The National Lipid Organization's recommendations for cholesterol lowering in vegans

The non-profit National Lipid Association (United States) offers a variety of different "fact sheets", or "recommendations sheets" rather, which include short and practical recommendations that everyone can understand.

Among these, they also have one "sheet" (PDF) with information for lowering your blood cholesterol levels if you are a lacto-ovo-vegetarian or vegan. This PDF is titled "Heart-Healthy Eating – Plant-Based Style". When they write "plant-based" they mean "vegetarian or vegan".

I'm citing the entire text of this PDF below:

[I have added some comments in square brackets.]


Heart-Healthy Eating – Plant-Based Style

Advice from the National Lipid Association Clinician’s Lifestyle Modification Toolbox

Why should you eat heart-healthy?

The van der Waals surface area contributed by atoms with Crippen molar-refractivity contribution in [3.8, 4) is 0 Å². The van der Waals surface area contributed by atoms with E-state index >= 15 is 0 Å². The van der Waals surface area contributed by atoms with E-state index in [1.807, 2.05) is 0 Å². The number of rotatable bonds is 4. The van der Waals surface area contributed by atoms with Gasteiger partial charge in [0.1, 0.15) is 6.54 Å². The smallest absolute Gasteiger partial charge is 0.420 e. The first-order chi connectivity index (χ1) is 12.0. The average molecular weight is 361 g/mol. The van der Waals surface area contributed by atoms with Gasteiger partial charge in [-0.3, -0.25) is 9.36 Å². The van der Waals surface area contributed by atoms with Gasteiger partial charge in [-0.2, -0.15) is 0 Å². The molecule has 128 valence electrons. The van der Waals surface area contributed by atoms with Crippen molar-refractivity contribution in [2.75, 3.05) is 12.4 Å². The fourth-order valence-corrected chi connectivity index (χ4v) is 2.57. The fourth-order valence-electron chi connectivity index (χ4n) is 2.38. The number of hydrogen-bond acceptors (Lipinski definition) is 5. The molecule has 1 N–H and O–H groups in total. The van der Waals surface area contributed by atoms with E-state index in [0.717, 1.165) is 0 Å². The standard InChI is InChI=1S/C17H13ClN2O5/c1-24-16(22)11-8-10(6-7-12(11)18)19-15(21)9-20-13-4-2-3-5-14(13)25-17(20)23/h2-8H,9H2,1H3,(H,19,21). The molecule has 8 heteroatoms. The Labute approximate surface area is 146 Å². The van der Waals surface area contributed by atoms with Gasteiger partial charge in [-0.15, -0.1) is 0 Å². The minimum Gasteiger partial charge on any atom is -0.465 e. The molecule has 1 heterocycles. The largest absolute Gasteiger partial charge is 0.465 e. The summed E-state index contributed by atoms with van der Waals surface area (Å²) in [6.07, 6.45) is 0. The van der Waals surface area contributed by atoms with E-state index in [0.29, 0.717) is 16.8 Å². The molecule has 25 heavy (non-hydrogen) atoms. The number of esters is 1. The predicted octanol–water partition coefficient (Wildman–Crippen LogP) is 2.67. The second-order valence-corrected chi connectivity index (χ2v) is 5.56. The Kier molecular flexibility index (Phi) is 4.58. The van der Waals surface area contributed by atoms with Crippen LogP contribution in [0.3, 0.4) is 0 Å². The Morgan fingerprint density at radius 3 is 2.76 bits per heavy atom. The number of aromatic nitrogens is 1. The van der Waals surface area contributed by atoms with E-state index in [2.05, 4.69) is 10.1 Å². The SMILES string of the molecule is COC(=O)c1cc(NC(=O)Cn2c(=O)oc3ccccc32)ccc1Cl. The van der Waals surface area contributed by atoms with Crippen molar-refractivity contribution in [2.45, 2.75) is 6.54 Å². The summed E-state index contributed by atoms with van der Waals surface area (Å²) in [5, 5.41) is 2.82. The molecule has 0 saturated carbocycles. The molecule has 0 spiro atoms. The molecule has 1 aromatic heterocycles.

Eating heart-healthy foods will lower your risk of heart attack and stroke. It can lower your cholesterol and triglycerides. Eating heart-healthy can help manage other risk factors like blood pressure and blood sugar.
One heart-healthy eating pattern you can follow is a plant-based eating pattern [with a focus on healthy non-animal-source foods]. It is also called a [healthy] vegetarian or vegan eating pattern.

Choose colorful vegetables

Fill ½ your plate with colorful non-starchy vegetables
  • Broccoli, Brussels sprouts, carrots, and green beans
  • Orange, red, and yellow peppers
  • Dark greens like arugula, kale, or spinach
  • Avoid deep fried veggies

Choose plant-based protein foods

Use in recipes in place of meat
  • Dried beans – kidney, pinto, and black beans
  • Lentils and split peas
  • Soy foods – edamame, tempeh, tofu and textured soy protein

Choose foods with healthy fats and oils

Many plant foods have healthy fats – use in small amounts
  • Liquid oils - canola, corn, olive, safflower, and sunflower [Choose olive or rapseed/canola oil for cooking/baking.]